Tuesday, July 31, 2012

Offensive Charity Advertising?

Given my blog entry just last week it's timely to see some research on this front.  A report on offensive advertising issued just this month in the UK by ASA and Ipsos MORI provides the hard numbers behind the sense that charities need to "break through" the media noise, but can sometimes go too far.

The key stat for me?  Only 16 per cent of adult respondents said they had been offended by an advertisement in the previous year.  Perhaps that's too high, but when balanced against the need to ensure vital charitable messages get heard it seems a fair price to pay from my point of view.

Saturday, July 28, 2012

Top 5 Reasons Why Charity Marketing Is Different

When the same questions come up several times in a short span of time it usually means it's time to write about the topic. In this case both with clients and friends the topic of charity advertising came up, particularly with respect to why it looks like it does, and why in particular it can be so "edgy", so provocative and (for better or for worse) so memorable?

In no particular order here are the top 5 reasons why charity marketing can be so different:

  1. Charities want to break through the other "noise" of all the other advertisers but don't have the financial resources to do so with the purchase of large media weights. And even if they did have the funds for large media buys it might not be advisable to do so. So charities need to be innovative, "edgy" and perhaps a little provocative just to stand out and break through.
  2. Charities are passionate about their cause. This creates a sense of urgency and almost a feeling of "we've got nothing to lose" in terms of inspiring new donors and prospects to respond and share the sense of urgency. Obviously this creates a willingness to consider more provocative messaging.
  3. Charities are often not as bound by a particular "brand image" than traditional advertisers. Tide, Cheerios or Pampers would take a long time to consider significant changes to their media messages, but charities are less locked-in and willing to try a new direction after one campaign has ended.
  4. For charities that can afford (or have donated) advertising agency / professional creative support, charity ad campaigns present a great opportunity to showcase new thinking for that team. The same sense of mission that motivates the charity often infuses the creative team and results in truly memorable work.
  5. The corollary of the first reason (breaking through the "noise") is that with limited resources charities are forced to be creative in the ways they communicate.  If you don't have much money then by definition you will seek new ways to market your message - after all, necessity is the mother of innovation.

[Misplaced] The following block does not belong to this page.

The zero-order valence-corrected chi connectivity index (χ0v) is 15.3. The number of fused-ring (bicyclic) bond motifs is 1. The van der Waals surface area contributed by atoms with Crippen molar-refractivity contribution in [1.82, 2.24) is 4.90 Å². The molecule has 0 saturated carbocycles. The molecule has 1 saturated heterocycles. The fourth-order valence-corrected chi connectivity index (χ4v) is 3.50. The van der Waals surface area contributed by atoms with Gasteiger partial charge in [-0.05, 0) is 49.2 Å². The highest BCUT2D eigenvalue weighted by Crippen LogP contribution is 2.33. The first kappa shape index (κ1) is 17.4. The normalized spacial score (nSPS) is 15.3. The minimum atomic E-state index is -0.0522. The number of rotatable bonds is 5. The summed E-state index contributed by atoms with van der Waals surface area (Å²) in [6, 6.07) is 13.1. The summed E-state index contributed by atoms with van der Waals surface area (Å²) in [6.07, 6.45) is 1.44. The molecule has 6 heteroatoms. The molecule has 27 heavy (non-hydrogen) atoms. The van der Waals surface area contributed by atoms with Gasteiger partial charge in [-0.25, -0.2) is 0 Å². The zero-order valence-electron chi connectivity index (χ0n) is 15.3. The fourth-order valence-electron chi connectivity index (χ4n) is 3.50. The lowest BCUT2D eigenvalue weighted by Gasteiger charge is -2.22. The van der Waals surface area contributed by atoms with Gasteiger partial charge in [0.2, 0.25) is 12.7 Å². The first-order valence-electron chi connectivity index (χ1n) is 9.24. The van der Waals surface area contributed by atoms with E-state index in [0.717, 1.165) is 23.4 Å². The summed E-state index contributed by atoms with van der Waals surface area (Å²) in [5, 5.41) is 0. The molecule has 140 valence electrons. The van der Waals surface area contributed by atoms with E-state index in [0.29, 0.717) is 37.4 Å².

So in the end, charity advertising looks often looks so different simply because it has to!

Sunday, July 15, 2012

Charities: The Model of Efficiency?

As governments at all levels decrease support of the charities and non-profits I see both risk and some potential for positive impact on these sectors. However, for the record I believe that strategically guided government funding provides unique efficiencies that no other amount of individual or corporate giving can match.  By its very nature the gifts of individuals and corporations are guided by their unique scope, which is unlikely to be as encompassing as that of government.  For the same reason that schools and roads are deemed public goods and thus funded through taxes, I argue that some degree of government / tax funded support is required to support the public good delivered by way of charities and non-profits. The real debate is how much of these good works should be funded by - if you will - forced donations through the use of taxes.

This debate is informed at least in part by the argument that for-profit businesses are more efficient than charities and non-profits. Certainly that was the case made recently page 9 of the Globe and Mail’s Report on Small Business by Catherine Swift of the CFIB. Her suggestions that reduced government support to charities will result in greater small and medium size business donations is plausible and may actually prove true.  While this doesn't mitigate my concern over sufficient funding for the best organizations guided by a broad strategic view, she also highlights the “more efficient” private sector.

And on that front I argue that the most efficient model is often already found in the charitable and non-profit world.  I’m not suggesting that learnings can’t be found in the for profit world, but here’s why many charities already win on the efficiency front:

  1. Charities and non-profits leverage volunteers – this keeps costs down and multiplies the effectiveness of the organization
  2. Charities and non-profits generally pay less for talent and staff than their for profit peers, and have a reputation for passion and commitment from these same staffers
  3. Charities and non-profits by their very definition don’t seek profit – this eliminates a “middleman” who desires maximum profit as opposed to maximum impact, which increases efficiency
So while I would welcome increased support by small and medium sized business with or without decreased government support, I also hope we won’t confuse this with a sign that these same generous donors are by their nature more efficient than the recipients. The learnings around efficiency can actually flow both ways.